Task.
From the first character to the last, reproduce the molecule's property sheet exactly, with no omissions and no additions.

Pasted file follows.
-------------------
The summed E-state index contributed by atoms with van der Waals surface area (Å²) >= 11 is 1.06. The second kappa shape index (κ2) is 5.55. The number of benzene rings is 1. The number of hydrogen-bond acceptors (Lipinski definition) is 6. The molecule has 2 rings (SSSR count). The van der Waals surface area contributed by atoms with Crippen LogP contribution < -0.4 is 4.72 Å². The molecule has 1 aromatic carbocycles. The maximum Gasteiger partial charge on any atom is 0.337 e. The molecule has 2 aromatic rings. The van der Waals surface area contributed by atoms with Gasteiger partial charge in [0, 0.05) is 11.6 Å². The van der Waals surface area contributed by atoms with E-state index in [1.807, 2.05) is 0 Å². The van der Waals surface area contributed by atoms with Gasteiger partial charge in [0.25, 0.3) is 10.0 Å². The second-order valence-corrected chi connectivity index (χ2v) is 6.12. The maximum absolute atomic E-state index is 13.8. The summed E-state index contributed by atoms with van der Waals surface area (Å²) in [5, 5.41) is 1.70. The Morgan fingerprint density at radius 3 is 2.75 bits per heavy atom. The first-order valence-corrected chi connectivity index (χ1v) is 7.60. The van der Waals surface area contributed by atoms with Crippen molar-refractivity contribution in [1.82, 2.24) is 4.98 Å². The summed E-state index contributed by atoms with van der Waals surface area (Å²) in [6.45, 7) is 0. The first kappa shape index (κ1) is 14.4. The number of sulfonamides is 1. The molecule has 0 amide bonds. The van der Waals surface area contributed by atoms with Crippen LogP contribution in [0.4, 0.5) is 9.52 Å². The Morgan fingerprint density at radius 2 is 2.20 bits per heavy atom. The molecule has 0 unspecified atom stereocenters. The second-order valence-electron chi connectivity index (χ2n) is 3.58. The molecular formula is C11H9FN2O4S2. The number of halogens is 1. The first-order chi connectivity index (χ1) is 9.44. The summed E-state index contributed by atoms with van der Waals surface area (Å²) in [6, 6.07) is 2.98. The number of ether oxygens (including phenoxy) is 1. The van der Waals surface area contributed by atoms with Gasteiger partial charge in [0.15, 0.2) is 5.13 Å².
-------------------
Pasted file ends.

The summed E-state index contributed by atoms with van der Waals surface area (Å²) >= 11 is 1.06. The second kappa shape index (κ2) is 5.55. The number of benzene rings is 1. The number of hydrogen-bond acceptors (Lipinski definition) is 6. The molecule has 2 rings (SSSR count). The van der Waals surface area contributed by atoms with Crippen LogP contribution < -0.4 is 4.72 Å². The molecule has 1 aromatic carbocycles. The maximum Gasteiger partial charge on any atom is 0.337 e. The molecule has 2 aromatic rings. The van der Waals surface area contributed by atoms with Gasteiger partial charge in [0, 0.05) is 11.6 Å². The van der Waals surface area contributed by atoms with E-state index in [1.807, 2.05) is 0 Å². The van der Waals surface area contributed by atoms with Gasteiger partial charge in [0.25, 0.3) is 10.0 Å². The second-order valence-corrected chi connectivity index (χ2v) is 6.12. The maximum absolute atomic E-state index is 13.8. The summed E-state index contributed by atoms with van der Waals surface area (Å²) in [5, 5.41) is 1.70. The Morgan fingerprint density at radius 3 is 2.75 bits per heavy atom. The first-order valence-corrected chi connectivity index (χ1v) is 7.60. The van der Waals surface area contributed by atoms with Crippen molar-refractivity contribution in [1.82, 2.24) is 4.98 Å². The summed E-state index contributed by atoms with van der Waals surface area (Å²) in [6.45, 7) is 0. The first kappa shape index (κ1) is 14.4. The number of sulfonamides is 1. The molecule has 0 amide bonds. The van der Waals surface area contributed by atoms with Crippen LogP contribution in [0.4, 0.5) is 9.52 Å². The Morgan fingerprint density at radius 2 is 2.20 bits per heavy atom. The molecule has 0 unspecified atom stereocenters. The second-order valence-electron chi connectivity index (χ2n) is 3.58. The molecular formula is C11H9FN2O4S2. The number of halogens is 1. The first-order chi connectivity index (χ1) is 9.44. The summed E-state index contributed by atoms with van der Waals surface area (Å²) in [6, 6.07) is 2.98. The number of ether oxygens (including phenoxy) is 1. The van der Waals surface area contributed by atoms with Gasteiger partial charge in [0.15, 0.2) is 5.13 Å².